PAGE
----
My husband had told me every time I became frustrated…”He is a good doctor and I will love you still even if you gained weight!!!” That made me so upset because there is no way one can work out like I did and starve myself and continue to gain weight. My feet started swelling and I continued to see my doctor every 3 weeks to change my medications and find a new diet. I hated my appearance and no longer looked like myself.
Students and teachers would be out for Spring Break in Myrtle Beach, SC and I wanted to fly to see my dad. He was dying of adrenal gland cancer that was “rare” and I did not believe he would live to the summer in Tennessee and I wanted to see him again. (“I realize now that my dad had been sent to 2 different hospitals in a year and in October 2011 that he had not seen an endocrinologist…No wonder they could not control his sugar and high blood pressure…he had 4 years with both adrenal glands removed and no endocrinologist!!! He eventually moved to Fort Myers to get more care but still was never referred to an endocrinologist. I waited too long to ask; after my father’s death I researched his records and he never had.)
On my last appointment to see my doctor he had explained that if my dad had adrenal gland cancer…how can we be sure I don’t have cancer too? I complained about my blood pressure again, although at the office that day it was normal. At school the nurse had found it to be 200/100 and I was having headaches (according to my records.) Once again, with documented complaints of 10 of the 12 Cushing’s symptoms … no referral to an endocrinologist. I trusted the doctor and thought he knew what he was doing.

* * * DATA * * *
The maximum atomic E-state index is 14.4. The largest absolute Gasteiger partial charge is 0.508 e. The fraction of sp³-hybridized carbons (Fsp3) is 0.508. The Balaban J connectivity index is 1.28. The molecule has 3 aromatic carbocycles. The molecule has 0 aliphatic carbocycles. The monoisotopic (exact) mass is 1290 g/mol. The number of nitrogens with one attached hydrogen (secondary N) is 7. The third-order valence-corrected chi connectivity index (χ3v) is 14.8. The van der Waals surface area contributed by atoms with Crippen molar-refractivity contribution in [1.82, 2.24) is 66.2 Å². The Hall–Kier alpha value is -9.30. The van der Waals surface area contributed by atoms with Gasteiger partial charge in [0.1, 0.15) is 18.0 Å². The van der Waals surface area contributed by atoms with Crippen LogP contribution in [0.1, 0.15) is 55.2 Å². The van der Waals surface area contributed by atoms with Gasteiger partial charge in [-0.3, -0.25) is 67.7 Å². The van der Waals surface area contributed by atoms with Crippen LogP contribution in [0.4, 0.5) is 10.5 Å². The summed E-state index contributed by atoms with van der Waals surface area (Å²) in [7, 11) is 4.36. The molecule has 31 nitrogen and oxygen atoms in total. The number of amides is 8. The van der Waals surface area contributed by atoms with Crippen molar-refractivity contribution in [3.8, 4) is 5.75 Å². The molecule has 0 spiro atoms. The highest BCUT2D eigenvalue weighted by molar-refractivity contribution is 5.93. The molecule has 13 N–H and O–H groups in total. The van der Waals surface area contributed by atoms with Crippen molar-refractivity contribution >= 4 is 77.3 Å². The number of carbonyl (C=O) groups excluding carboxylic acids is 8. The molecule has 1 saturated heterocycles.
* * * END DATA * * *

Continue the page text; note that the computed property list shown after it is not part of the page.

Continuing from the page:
After my visit with my dad I flew back with a rare headache that would not go away. I felt that it was difficult to focus on the rental car and the flight back to Myrtle Beach. I had 2 days left before my 10 and 11 year old girls went back to elementary school and my 16 year old girl went back to the high school. My husband said he told me to go to bed, get some rest because I was disoriented. He called my doctors’ office 3 times during the day, explaining that I couldn’t concentrate on anything, although my blood pressure seemed normal. The doctor told him it might be a reaction to an increase in blood pressure medication. About 3 hours later on April 5th, 2007 my husband called an ambulance.